The federal debt now tops $12 trillion. That’s a 12 plus 12 zeroes. You would have to earn a million dollars a year for 12 million years to accumulate that much money. $12 trillion also works out to $87,000 for every U.S. worker (as of Oct.)
North Carolina has a bit of a debt problem of its own. Why is government debt so important? As I wrote in my report:
…because government debt and liabilities represent inevitable tax increases, they serve as a de facto lien on the productive value of property and capital equipment. Entrepreneurs evaluate the worthiness of such investments based on their anticipated after-tax return. As such, expected higher future tax rates will depress the value of these resources and cause entrepreneurs to refrain from productive investment. The result is slower job and income growth than otherwise would have occurred.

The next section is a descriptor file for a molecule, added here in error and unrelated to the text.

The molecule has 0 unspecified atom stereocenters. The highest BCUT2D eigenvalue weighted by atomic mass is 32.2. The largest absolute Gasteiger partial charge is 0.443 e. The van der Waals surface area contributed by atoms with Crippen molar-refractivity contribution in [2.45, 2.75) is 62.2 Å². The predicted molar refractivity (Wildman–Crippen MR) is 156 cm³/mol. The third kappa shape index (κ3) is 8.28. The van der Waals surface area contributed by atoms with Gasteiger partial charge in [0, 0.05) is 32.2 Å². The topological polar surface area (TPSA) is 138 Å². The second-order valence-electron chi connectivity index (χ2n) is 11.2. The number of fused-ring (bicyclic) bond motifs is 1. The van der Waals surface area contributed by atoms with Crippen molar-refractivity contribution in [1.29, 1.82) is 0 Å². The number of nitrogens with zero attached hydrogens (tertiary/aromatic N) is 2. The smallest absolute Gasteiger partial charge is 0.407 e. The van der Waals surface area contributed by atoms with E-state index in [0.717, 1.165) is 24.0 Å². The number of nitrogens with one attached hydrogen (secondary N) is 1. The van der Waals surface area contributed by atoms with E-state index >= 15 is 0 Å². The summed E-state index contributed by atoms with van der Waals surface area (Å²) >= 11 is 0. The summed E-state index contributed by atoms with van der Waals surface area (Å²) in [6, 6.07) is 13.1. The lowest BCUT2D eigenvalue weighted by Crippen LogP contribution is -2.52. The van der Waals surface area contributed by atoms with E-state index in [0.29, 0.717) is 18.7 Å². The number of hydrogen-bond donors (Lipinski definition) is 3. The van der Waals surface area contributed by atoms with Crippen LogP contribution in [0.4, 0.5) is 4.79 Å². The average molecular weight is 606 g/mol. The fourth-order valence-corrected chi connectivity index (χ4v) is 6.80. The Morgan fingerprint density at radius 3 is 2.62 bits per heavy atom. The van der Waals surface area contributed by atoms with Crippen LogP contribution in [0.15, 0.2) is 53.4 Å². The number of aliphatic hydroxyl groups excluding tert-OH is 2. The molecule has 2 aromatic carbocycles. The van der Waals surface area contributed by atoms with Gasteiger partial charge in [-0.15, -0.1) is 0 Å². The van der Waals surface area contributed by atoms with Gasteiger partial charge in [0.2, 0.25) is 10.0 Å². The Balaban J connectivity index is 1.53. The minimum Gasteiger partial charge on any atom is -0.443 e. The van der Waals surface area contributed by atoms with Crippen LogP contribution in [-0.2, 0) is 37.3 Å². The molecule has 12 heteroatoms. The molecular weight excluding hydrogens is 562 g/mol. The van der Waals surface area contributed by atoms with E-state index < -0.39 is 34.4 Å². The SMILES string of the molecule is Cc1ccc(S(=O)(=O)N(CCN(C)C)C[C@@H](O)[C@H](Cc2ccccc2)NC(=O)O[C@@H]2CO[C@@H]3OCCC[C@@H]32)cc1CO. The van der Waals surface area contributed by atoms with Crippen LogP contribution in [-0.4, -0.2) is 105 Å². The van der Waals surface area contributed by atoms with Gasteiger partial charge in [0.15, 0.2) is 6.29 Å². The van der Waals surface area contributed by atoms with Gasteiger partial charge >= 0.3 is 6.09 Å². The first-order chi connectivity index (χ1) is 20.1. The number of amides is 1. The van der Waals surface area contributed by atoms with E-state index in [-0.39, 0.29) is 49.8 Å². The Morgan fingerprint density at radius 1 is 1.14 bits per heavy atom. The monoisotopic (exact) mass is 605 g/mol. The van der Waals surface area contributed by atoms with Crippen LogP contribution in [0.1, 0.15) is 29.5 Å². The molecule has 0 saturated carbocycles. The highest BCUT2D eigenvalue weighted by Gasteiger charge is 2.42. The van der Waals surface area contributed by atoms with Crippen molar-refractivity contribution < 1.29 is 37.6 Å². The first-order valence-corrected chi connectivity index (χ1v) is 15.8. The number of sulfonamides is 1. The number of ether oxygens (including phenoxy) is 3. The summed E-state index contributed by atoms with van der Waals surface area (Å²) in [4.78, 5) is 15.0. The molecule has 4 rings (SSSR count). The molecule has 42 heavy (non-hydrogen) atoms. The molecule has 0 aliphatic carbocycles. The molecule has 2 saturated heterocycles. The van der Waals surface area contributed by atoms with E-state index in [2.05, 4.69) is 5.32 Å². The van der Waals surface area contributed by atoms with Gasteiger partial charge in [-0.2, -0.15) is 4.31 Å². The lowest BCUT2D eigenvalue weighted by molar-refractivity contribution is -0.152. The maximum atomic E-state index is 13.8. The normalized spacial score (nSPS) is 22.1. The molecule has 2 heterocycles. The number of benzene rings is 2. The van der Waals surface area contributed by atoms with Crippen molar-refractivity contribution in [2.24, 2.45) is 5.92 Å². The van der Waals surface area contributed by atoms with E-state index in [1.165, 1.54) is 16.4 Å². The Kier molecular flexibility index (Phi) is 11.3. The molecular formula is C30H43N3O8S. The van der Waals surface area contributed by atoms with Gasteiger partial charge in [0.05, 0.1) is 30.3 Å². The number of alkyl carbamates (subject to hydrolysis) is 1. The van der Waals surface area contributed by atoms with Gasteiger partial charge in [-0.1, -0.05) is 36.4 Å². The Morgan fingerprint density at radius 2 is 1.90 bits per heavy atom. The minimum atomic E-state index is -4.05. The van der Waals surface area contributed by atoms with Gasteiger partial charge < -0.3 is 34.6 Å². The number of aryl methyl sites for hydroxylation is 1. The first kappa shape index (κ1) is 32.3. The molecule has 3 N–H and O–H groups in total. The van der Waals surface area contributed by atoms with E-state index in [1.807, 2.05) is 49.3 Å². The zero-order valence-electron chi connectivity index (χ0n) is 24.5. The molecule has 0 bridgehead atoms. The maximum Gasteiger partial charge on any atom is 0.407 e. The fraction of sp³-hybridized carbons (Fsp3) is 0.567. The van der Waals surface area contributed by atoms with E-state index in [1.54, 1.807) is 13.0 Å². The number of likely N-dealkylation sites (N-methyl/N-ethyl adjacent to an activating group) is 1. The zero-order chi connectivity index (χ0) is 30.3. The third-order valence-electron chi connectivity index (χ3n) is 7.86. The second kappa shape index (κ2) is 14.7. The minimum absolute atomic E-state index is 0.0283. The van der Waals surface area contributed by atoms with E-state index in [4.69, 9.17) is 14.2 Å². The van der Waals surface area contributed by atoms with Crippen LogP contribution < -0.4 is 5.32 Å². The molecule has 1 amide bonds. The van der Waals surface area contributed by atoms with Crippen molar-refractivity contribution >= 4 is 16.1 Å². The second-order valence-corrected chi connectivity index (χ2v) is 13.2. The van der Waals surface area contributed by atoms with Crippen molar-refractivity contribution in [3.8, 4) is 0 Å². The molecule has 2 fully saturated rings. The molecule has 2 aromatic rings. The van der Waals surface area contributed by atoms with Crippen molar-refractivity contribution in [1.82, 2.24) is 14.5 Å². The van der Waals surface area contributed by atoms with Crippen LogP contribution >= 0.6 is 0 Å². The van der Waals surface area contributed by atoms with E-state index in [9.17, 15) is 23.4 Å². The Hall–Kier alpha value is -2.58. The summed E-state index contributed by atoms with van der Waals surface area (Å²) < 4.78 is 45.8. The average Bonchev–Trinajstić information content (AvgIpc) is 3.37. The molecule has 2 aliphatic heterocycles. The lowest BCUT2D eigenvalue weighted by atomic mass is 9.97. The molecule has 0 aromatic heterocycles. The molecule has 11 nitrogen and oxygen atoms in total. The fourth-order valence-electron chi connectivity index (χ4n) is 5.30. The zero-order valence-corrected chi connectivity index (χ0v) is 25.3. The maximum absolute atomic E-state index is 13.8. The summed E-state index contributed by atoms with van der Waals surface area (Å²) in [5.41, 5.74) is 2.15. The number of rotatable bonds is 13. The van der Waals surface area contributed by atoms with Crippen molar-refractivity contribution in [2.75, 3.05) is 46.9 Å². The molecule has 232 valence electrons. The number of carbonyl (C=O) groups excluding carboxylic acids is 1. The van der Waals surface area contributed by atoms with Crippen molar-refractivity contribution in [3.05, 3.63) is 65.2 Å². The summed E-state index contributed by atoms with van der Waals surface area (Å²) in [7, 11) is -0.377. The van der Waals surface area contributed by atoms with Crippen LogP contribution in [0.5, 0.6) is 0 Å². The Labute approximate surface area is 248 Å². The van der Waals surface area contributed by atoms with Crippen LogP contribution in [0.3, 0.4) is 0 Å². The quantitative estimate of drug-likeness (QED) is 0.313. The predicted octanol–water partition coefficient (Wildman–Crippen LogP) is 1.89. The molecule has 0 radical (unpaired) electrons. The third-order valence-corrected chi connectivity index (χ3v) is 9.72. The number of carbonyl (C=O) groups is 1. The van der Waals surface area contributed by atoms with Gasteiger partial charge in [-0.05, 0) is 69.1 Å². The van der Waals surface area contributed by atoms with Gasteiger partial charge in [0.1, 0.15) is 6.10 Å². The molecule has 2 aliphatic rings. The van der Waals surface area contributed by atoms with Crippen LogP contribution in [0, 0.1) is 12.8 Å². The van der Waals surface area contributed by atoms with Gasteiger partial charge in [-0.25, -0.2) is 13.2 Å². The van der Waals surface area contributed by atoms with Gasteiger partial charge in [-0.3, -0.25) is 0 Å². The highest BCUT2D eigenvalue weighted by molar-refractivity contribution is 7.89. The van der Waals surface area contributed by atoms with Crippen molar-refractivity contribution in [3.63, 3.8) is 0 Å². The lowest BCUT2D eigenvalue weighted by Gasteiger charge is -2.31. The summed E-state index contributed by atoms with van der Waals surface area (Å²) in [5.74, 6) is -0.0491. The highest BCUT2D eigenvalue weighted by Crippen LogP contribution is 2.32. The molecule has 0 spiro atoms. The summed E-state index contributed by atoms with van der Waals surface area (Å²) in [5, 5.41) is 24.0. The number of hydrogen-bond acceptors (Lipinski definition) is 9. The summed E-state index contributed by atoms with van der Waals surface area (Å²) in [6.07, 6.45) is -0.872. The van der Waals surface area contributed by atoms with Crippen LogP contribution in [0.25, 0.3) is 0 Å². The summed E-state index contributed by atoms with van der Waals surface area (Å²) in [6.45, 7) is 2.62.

Repayment of state and local government debt also represents a transfer of wealth from the private sector to the government. Private sector wealth that could have been used for productive investment (i.e., toward future job growth and income gains) is consumed by nonproductive government debt service.
Consequently, (government debt) represents countless factories that will not be built, businesses not started and jobs never created.
But the national debt is small potatoes compared to the $107 trillion in unfunded liabilities for Social Security and Medicare. How much of our future time and effort will be confiscated by the government to pay down their vote-buying schemes?